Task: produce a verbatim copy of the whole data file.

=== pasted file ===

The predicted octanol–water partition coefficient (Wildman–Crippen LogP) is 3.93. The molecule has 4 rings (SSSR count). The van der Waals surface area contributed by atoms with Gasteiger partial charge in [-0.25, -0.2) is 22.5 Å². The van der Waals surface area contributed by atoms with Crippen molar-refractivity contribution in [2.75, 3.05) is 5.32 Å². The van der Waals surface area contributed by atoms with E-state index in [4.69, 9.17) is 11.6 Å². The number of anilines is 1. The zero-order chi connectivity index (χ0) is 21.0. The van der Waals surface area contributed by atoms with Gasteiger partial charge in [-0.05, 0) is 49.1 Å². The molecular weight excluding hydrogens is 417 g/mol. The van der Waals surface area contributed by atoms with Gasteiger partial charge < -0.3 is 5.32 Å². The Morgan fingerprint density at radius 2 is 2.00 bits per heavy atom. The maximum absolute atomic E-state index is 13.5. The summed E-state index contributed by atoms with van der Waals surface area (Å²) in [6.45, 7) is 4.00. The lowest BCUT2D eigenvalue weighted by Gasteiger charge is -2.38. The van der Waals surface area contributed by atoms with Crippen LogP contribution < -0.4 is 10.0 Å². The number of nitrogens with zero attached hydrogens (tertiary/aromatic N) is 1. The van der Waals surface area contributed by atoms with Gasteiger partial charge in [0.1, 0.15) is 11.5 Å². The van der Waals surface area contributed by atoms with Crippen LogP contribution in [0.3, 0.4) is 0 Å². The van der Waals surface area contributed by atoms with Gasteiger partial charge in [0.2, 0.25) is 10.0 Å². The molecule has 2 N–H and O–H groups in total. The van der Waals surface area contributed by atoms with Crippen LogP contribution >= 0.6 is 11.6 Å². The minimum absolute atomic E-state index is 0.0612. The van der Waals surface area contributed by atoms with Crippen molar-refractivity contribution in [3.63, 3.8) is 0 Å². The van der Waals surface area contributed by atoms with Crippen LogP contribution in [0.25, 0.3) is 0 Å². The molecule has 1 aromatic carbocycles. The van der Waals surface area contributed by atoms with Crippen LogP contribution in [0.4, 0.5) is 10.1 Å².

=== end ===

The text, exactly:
The predicted octanol–water partition coefficient (Wildman–Crippen LogP) is 3.93. The molecule has 4 rings (SSSR count). The van der Waals surface area contributed by atoms with Gasteiger partial charge in [-0.25, -0.2) is 22.5 Å². The van der Waals surface area contributed by atoms with Crippen molar-refractivity contribution in [2.75, 3.05) is 5.32 Å². The van der Waals surface area contributed by atoms with E-state index in [4.69, 9.17) is 11.6 Å². The number of anilines is 1. The zero-order chi connectivity index (χ0) is 21.0. The van der Waals surface area contributed by atoms with Gasteiger partial charge in [-0.05, 0) is 49.1 Å². The molecular weight excluding hydrogens is 417 g/mol. The van der Waals surface area contributed by atoms with Gasteiger partial charge < -0.3 is 5.32 Å². The Morgan fingerprint density at radius 2 is 2.00 bits per heavy atom. The maximum absolute atomic E-state index is 13.5. The summed E-state index contributed by atoms with van der Waals surface area (Å²) in [6.45, 7) is 4.00. The lowest BCUT2D eigenvalue weighted by Gasteiger charge is -2.38. The van der Waals surface area contributed by atoms with Crippen LogP contribution < -0.4 is 10.0 Å². The number of nitrogens with zero attached hydrogens (tertiary/aromatic N) is 1. The van der Waals surface area contributed by atoms with Gasteiger partial charge in [0.1, 0.15) is 11.5 Å². The van der Waals surface area contributed by atoms with Crippen LogP contribution in [0.3, 0.4) is 0 Å². The van der Waals surface area contributed by atoms with Gasteiger partial charge in [0.2, 0.25) is 10.0 Å². The molecule has 2 N–H and O–H groups in total. The van der Waals surface area contributed by atoms with Crippen LogP contribution >= 0.6 is 11.6 Å². The minimum absolute atomic E-state index is 0.0612. The van der Waals surface area contributed by atoms with Crippen molar-refractivity contribution in [3.63, 3.8) is 0 Å². The van der Waals surface area contributed by atoms with Crippen LogP contribution in [0.25, 0.3) is 0 Å². The molecule has 1 aromatic carbocycles. The van der Waals surface area contributed by atoms with Crippen LogP contribution in [0.4, 0.5) is 10.1 Å².